The Chicago Sun-Times recently published an investigative report claiming Cook County Assessor Fritz Kaegi cut 2020 assessments for nearly all Cook County homes based on a “wild miscalculation” that pandemic-induced job cuts would cause home values to plummet. Home prices skyrocketed, however, and it appears the Assessor jumped the gun.
According to Civic Federation president, Laurence Msall, “They [the Assessor’s office] took a gamble, and the gamble didn’t turn out as they expected.”
How did this impact taxpayers?
Winners and losers
The Assessor’s actions did not reduce government spending. Taxing bodies still needed the same money to operate, but the Assessor’s COVID adjustments did impact tax bills. Since property taxation is a zero-sum game, many taxpayers ended up paying more (often, much more) so others could pay less (mostly a little less).
And, the pain suffered by the losers was much worse than the gain enjoyed by the winners.
Who paid more?
It’s fair to say that everyone in Cook County paid 10.54% more because of the Assessor’s COVID tax relief.
Why? These huge reductions in the assessment base caused the Cook County equalizer to spike 10.54% and that caused 10.54% upward pressure on every 2020 Cook County tax bill.
But, many homeowners experienced offsetting tax savings (10% or so) because of the Assessor’s COVID assessment reductions. In the end, however, many homeowners paid higher taxes as the 10.54% increase in the equalizer was greater than the 10% (+/-) savings they experienced from their assessment reductions.
The Sun-Times and Cook County Treasurer Maria Pappas report that “50% of the county’s homeowners ended up with bigger tax bills, and 78% of the commercial property owners ended up with bigger bills to cover the COVID discounts homeowners got.”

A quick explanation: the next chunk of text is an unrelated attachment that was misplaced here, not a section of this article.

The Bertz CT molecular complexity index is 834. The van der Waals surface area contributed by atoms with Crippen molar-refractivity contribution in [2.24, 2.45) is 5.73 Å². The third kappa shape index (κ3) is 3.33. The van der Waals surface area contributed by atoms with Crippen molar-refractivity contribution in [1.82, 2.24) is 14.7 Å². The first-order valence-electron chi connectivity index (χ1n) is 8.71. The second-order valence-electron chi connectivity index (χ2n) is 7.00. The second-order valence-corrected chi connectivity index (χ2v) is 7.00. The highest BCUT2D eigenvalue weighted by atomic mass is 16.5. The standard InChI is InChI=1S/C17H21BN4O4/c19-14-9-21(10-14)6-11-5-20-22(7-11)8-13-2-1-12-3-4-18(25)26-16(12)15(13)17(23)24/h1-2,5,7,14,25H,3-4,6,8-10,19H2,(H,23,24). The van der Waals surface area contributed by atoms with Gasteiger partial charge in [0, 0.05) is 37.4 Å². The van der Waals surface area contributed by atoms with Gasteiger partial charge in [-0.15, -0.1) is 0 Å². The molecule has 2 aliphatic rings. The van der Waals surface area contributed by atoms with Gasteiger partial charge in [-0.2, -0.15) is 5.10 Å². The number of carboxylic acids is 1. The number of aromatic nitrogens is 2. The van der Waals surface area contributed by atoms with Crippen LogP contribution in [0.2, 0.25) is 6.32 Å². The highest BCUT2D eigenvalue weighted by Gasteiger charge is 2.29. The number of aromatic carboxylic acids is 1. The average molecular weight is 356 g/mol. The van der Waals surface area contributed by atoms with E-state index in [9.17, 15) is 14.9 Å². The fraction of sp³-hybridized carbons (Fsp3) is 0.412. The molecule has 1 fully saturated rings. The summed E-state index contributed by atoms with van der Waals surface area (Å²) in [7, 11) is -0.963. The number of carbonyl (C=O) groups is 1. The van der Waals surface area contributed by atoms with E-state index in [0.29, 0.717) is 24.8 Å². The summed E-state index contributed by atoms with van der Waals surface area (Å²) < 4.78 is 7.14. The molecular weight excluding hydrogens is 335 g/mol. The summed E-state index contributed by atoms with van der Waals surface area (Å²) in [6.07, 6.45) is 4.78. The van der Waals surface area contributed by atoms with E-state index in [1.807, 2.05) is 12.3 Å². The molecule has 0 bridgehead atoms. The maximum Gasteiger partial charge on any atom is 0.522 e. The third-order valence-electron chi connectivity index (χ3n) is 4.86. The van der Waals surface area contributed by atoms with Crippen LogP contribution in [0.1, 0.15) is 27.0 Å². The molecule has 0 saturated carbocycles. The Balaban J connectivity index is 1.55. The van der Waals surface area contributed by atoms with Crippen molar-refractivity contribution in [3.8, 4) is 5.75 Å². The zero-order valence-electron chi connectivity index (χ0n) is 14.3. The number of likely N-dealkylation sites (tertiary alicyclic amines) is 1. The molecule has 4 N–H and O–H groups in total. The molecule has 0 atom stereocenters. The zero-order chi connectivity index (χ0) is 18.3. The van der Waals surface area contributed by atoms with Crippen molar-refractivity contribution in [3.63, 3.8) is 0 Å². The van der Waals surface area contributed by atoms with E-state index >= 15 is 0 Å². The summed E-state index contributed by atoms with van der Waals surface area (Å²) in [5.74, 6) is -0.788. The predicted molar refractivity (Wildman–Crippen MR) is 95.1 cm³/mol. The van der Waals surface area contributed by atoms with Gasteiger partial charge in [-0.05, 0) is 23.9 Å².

So, there was much pain for many because of a “miscalculation” that proved wrong. And, according to the Civic Federation, “A lot of the relief they gave was uneven and not where it was needed.”
At the end of the day, this ended up being a shell game that confused everyone.
The Assessor’s job is to value real estate based on market data. He is not supposed to speculate what property might be worth in the future, but to value property based on actual data and events that occurred before the valuation date (January 1st of the tax year). It’s NOT the Assessor’s job to speculate on future property values, nor to make tax policy (to determine who should pay more or less). That’s the job of the legislature. The Assessor’s job is to value properties based on hard data.
It’s clear the Assessor had no solid data on how COVID impacted property values when he made his COVID adjustments at the beginning of the pandemic. In fact, his former data chief, Robert Ross, admitted, “We guessed it wrong” (quoted in the Sun-Times).
That being the case, if any taxpayer believed COVID impacted the value of his or her property, that issue should have been raised by the taxpayer in a tax appeal supported by appropriate evidence. That’s how the law is supposed to work. And that would have resulted in a fair outcome for all taxpayers.
What can you do?
The property tax world today is ever-changing. Old approaches to contesting assessments don’t work as well today. To get the lowest tax bill possible, you must keep your ear to the ground and adapt your tactics and strategies to work in the current environment. Today, there is no substitute for good lawyering and sage valuation knowledge.
To read the Sun Times article, click here.